European shares tumbled on Wednesday as fears over the relentless global spread of the coronavirus overshadowed sweeping stimulus measures to support businesses and contain the economic damage from the pandemic.
The pan-European STOXX 600 index was down 2.2%, remaining at near seven-year lows, with bourses in London and Germany leading declines.
Industrials also posted some of the heaviest losses as JP Morgan highlighted the scale of the damage a virtual halt in airline business will do to European civil aerospace firms.
Airbus tumbled 12.8% to its lowest since 2016, bringing its total declines in the quarter to nearly 60%. MTU Aero Engines and Rolls Royce plunged between 14.7% and 18.3%.
"Right now the predominant concern is that all the shutdowns of just about everything is going to lead to a recession," said Michael James, managing director of equity trading at Wedbush Securities in Los Angeles.
"The sentiment is being dominated by those fears far outweighing everything else."
European shares have lost more than 30% since hitting a record high mid-February as some countries in the bloc imposed national lockdown to halt the spread of COVID-19, the disease caused by the novel coronavirus.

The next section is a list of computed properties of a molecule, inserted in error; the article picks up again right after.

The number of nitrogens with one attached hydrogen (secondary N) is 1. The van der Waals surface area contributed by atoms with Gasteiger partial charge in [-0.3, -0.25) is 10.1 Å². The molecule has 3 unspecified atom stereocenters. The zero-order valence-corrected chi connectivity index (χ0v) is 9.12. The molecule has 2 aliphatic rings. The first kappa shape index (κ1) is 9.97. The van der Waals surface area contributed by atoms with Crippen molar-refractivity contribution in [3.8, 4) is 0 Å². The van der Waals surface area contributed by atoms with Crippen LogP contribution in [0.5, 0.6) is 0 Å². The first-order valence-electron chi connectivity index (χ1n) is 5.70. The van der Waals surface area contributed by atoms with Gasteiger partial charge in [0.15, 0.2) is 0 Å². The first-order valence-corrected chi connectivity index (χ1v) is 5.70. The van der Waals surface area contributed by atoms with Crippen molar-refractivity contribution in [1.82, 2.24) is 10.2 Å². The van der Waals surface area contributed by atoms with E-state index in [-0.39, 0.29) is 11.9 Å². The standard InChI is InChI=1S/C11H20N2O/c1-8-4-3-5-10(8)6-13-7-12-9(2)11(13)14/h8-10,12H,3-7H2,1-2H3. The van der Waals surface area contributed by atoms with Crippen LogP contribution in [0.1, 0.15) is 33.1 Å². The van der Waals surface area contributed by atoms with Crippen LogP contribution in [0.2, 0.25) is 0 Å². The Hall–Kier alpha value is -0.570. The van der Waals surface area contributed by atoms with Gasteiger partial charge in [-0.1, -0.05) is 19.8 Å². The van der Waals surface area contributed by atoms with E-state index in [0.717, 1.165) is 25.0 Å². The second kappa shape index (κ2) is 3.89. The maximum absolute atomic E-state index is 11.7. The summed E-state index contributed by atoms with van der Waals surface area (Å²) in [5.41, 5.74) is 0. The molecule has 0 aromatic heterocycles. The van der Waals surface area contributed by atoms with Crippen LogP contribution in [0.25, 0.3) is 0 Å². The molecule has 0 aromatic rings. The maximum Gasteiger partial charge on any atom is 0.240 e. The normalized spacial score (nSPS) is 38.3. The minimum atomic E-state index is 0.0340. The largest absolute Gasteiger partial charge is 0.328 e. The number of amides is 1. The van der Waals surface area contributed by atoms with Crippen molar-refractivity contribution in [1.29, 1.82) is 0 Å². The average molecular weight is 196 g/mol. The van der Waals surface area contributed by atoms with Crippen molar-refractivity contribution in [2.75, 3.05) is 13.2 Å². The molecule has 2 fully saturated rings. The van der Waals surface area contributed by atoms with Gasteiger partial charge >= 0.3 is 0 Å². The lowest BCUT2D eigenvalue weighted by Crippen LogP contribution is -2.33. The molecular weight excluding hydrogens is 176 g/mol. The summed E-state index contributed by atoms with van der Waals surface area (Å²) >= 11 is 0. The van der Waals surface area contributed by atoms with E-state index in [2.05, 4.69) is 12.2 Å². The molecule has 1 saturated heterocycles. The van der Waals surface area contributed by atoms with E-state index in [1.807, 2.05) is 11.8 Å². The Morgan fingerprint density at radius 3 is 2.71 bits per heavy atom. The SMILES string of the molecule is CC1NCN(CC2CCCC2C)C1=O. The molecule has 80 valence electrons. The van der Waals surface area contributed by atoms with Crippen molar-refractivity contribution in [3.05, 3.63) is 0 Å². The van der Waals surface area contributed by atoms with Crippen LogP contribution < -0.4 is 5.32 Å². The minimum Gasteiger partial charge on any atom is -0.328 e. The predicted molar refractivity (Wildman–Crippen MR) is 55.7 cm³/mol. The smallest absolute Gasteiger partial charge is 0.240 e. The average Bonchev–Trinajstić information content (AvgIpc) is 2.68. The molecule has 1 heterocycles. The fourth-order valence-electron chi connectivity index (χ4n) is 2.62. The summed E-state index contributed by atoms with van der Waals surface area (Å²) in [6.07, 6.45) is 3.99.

Italy's prime minister on Tuesday declared the virus was causing a "socio-economic tsunami" as European leaders agreed to seal off external borders.
Following dramatic monetary policy easing by some of the world's biggest central banks earlier in the week, U.S. President Donald Trump pressed on Tuesday for a $1 trillion stimulus package, while many other governments looked to fiscal stimulus.
Although equity markets in Europe closed Tuesday higher following a bumper stimulus package from Spain, optimism faded again on Wednesday and pressured even traditional safe-haven assets as battered investors tried to offload their damaged positions.
S&P 500 e-minis fell 3.69% to hit their daily down trading limit.
British IT company Micro Focus International slumped 9.4% after scrapping its final dividend as part of a plan to brace for the fallout of the pandemic.
Energy stocks tumbled 3.7% as oil prices plunged to their lowest since May 2003. (Reuters)